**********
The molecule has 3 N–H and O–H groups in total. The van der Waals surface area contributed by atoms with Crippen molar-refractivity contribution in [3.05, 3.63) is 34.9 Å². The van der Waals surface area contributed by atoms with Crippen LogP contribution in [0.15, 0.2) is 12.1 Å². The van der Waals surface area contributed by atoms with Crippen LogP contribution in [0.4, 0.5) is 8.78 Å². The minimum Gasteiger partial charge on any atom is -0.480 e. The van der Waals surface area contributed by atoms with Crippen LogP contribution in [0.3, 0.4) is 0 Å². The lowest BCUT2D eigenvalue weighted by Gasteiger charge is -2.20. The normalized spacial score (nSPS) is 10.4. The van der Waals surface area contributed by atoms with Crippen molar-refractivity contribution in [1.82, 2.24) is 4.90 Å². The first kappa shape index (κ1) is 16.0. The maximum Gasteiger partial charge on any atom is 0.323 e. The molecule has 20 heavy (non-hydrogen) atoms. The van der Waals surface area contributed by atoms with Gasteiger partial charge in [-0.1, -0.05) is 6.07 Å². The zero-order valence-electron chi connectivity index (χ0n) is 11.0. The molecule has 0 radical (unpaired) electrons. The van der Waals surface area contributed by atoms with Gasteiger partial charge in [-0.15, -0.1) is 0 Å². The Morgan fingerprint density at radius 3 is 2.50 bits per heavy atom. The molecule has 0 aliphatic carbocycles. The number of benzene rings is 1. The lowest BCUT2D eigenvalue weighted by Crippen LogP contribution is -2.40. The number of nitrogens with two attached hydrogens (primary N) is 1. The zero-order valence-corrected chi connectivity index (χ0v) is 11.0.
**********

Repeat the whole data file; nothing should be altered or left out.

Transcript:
The molecule has 3 N–H and O–H groups in total. The van der Waals surface area contributed by atoms with Crippen molar-refractivity contribution in [3.05, 3.63) is 34.9 Å². The van der Waals surface area contributed by atoms with Crippen LogP contribution in [0.15, 0.2) is 12.1 Å². The van der Waals surface area contributed by atoms with Crippen LogP contribution in [0.4, 0.5) is 8.78 Å². The minimum Gasteiger partial charge on any atom is -0.480 e. The van der Waals surface area contributed by atoms with Crippen LogP contribution in [0.3, 0.4) is 0 Å². The lowest BCUT2D eigenvalue weighted by Gasteiger charge is -2.20. The normalized spacial score (nSPS) is 10.4. The van der Waals surface area contributed by atoms with Crippen molar-refractivity contribution in [1.82, 2.24) is 4.90 Å². The first kappa shape index (κ1) is 16.0. The maximum Gasteiger partial charge on any atom is 0.323 e. The molecule has 20 heavy (non-hydrogen) atoms. The van der Waals surface area contributed by atoms with Gasteiger partial charge in [-0.1, -0.05) is 6.07 Å². The zero-order valence-electron chi connectivity index (χ0n) is 11.0. The molecule has 0 radical (unpaired) electrons. The van der Waals surface area contributed by atoms with Gasteiger partial charge in [-0.15, -0.1) is 0 Å². The Morgan fingerprint density at radius 3 is 2.50 bits per heavy atom. The molecule has 0 aliphatic carbocycles. The number of benzene rings is 1. The lowest BCUT2D eigenvalue weighted by Crippen LogP contribution is -2.40. The number of nitrogens with two attached hydrogens (primary N) is 1. The zero-order valence-corrected chi connectivity index (χ0v) is 11.0.